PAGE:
For years, it has been common for workers to bribe their way out of showing up at (often, idled) state-owned enterprises. Some of those workers engaged in trade or farming while away from their workplaces. The regime has now cracked down by imposing heavy fines on those found to be absent without leave.
The Daily NK also reports that the regime continues its crackdown on international telephone calls, employing “state-of-the-art devices” (reportedly, made in Germany) to “increase the efficacy of mobile monitoring and detection,” and increasing punishments for making international calls to one year at hard labor for a second offense. MPS officials have announced the new rules at work units, warning that repeat offenders may be sent to prison camps. Few people now risk a cross-border call without a long hike into the mountains. Others tell the Daily NK that in time, MPS officers will start taking bribes to allow cross-border calls, but that doesn’t seem to be widespread yet. The restrictions have been highly effective in re-imposing an information blockade that had begun to leak.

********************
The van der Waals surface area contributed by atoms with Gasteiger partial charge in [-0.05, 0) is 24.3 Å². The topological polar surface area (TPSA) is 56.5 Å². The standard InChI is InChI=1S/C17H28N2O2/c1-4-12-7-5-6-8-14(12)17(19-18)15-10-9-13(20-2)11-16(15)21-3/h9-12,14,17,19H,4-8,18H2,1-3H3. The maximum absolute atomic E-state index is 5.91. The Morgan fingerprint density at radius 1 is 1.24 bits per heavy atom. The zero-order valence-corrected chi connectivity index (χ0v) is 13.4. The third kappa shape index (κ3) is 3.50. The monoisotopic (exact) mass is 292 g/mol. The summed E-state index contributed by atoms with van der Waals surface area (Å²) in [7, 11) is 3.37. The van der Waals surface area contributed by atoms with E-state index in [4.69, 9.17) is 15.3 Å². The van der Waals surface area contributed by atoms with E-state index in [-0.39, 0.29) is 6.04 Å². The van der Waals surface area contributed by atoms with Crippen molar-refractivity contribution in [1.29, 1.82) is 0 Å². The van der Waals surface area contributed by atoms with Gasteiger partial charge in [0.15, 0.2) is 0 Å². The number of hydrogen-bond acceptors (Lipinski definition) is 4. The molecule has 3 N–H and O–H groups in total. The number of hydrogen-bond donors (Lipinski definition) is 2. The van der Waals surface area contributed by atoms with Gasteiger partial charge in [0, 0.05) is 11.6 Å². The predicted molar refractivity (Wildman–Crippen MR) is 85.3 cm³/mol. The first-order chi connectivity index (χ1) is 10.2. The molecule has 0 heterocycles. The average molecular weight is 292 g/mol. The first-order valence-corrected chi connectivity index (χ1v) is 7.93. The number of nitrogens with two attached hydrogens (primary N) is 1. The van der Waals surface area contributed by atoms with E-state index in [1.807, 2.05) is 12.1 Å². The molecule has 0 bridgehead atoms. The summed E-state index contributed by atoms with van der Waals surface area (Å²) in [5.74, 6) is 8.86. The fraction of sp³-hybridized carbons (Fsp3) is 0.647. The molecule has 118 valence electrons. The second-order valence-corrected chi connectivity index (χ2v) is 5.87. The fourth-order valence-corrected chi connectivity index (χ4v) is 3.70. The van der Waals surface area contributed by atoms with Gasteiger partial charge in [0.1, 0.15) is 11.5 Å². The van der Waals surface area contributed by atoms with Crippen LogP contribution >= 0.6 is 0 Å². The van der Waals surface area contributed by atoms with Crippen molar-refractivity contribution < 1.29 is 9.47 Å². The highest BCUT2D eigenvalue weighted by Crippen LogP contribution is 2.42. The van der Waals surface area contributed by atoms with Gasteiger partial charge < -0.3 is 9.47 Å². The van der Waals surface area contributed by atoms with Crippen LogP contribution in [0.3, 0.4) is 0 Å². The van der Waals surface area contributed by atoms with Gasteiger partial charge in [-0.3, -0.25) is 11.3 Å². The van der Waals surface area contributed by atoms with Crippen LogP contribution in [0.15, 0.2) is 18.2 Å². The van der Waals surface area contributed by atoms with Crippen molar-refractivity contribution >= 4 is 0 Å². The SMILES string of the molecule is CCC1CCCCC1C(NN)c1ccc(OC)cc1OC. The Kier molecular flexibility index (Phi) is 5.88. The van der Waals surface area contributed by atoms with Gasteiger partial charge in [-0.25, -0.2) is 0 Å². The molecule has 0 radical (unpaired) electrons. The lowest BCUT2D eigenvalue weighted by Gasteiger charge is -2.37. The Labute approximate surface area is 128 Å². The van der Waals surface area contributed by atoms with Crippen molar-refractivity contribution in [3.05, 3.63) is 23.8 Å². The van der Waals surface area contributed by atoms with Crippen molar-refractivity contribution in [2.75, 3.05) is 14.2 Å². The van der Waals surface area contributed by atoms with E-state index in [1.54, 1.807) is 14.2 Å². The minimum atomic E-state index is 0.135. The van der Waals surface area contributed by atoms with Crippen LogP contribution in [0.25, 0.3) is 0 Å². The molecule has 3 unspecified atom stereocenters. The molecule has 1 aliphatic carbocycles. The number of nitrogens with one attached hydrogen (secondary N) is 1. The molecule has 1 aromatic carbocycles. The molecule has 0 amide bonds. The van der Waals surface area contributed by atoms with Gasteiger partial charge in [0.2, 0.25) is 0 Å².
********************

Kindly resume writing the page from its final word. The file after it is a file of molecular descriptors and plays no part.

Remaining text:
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* A previous version of this post used the word “control,” but “oversight” is probably a more accurate characterization.
In the eleven years I’ve been writing OFK, I’ve observed a cycle in North Korea’s border security.
– In Phase One, the lure of capitalism coopts and corrupts the men (and they are mostly men) who guard the borders. Most, but not all, of the corruption is financial, but it is also chemical and sensual.
– In Phase Two, the corrupt practices gain acceptance. The norms of accepted illegality change the de facto rules of border security, the rules of the markets they supply, and the rules of the society supplied by the markets.
– In Phase Three, Pyongyang reacts to reverse Phases One and Two. It transfers the guard force to other locations en masse and replaces it with units that report to a different command structure.